For certain applications, it is desirable to include one or more axially asymmetrical features, (e.g. blade curvature) to enhance performance of the end effector. It may also be desirable to design such end effectors to be relatively long, in order to facilitate certain surgical procedures. In such end effectors, it is not always possible or desirable to include opposed balancing features in the treatment portion in order to balance the end effector by aligning the center of mass with the central axis of the transmission waveguide. It would, therefore, be desirable to develop a method of designing an ultrasonic surgical instrument including a waveguide and an ultrasonic end effector wherein undesirable transverse vibrations resulting from the inclusion of beneficial asymmetrical features (e.g. a long curved blade) in the working portion of the end effector have been reduced or eliminated. It would further be advantageous to develop a method of designing such an instrument wherein the undesirable transverse vibrations have been reduced or eliminated without adding balancing features to the treatment portion of the end effector. It would further be advantageous to develop a method of designing an end effector wherein undesirable transverse vibrations resulting from the inclusion of beneficial asymmetrical features in the treatment portion of the end effector have been reduced or eliminated by adding asymmetrical balancing features proximal to the treatment portion of the end effector. It would further be advantageous to develop a method of designing an asymmetric end effector with a center of mass which is not on the central axis of the transmission wave guide wherein significant transverse motion is not induced in the waveguide by the asymmetric end effector.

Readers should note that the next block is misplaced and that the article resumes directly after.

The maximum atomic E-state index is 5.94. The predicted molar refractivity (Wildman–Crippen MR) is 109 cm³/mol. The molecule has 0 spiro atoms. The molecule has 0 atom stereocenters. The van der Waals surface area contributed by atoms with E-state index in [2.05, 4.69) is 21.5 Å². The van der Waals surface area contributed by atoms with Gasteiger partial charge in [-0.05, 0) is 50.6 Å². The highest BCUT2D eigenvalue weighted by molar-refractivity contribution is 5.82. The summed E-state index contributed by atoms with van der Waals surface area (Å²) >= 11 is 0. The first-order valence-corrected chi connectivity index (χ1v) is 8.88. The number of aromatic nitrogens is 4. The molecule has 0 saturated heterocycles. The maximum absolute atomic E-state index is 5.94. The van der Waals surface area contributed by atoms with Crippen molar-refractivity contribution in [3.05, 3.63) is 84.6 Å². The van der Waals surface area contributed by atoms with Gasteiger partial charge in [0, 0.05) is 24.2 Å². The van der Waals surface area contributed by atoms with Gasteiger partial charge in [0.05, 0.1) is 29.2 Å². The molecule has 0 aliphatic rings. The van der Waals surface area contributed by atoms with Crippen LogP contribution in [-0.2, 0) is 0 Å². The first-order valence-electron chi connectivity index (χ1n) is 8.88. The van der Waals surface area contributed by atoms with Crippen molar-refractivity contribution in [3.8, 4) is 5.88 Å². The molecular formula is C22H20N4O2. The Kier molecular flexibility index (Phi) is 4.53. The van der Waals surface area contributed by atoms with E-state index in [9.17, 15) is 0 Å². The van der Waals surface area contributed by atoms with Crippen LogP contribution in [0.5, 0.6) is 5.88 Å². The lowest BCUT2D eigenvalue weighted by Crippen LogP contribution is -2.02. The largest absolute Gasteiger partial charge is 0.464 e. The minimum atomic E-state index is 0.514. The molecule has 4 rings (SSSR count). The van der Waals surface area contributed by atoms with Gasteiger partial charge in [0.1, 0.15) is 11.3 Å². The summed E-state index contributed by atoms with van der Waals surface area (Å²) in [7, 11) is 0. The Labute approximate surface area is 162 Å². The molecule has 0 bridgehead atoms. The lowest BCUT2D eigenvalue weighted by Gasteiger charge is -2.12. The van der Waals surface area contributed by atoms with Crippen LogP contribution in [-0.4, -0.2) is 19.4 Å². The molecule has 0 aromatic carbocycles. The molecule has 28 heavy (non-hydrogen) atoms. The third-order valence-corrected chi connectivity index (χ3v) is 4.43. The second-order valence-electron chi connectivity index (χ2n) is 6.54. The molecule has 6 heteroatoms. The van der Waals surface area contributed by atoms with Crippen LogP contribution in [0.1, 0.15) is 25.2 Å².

SUMMARY OF THE INVENTION

The present invention describes a method of designing a balanced ultrasonic surgical instrument including an ultrasonic transmission rod and an asymmetric ultrasonically actuated blade attached to the distal end of the ultrasonic transmission rod. According to the present invention, the ultrasonically actuated blade includes a treatment portion. The treatment portion has a functional feature such as, for example, a curved blade which makes the treatment portion asymmetric. Such a functional feature may be referred to as a functional asymmetry. In the method according to the present invention, a balance portion including at least a first asymmetric balance feature is designed and positioned between the ultrasonically actuated blade and the ultrasonic transmission rod to balance out any undesirable torque generated by the treatment portion. Such balance features may be referred to as balance asymmetries and may include asymmetric features such as, for example, notches, flats, bumps or raised regions. In an ultrasonic instrument designed according to the method of the present invention, the balance portion generally extends from a node point on the ultrasonic transmission rod to the proximal end of the treatment portion. In an ultrasonic surgical instrument designed according to the method of the present invention, the first and second balance asymmetries are positioned such that transverse vibrations in the ultrasonic transmission rod are substantially reduced and may be reduced to approximately zero. Further, in an ultrasonic surgical instrument designed according to the present invention, the balance ratio of the transmission waveguide may be reduced to less than 1:10 and may be further reduced to less than 1:200.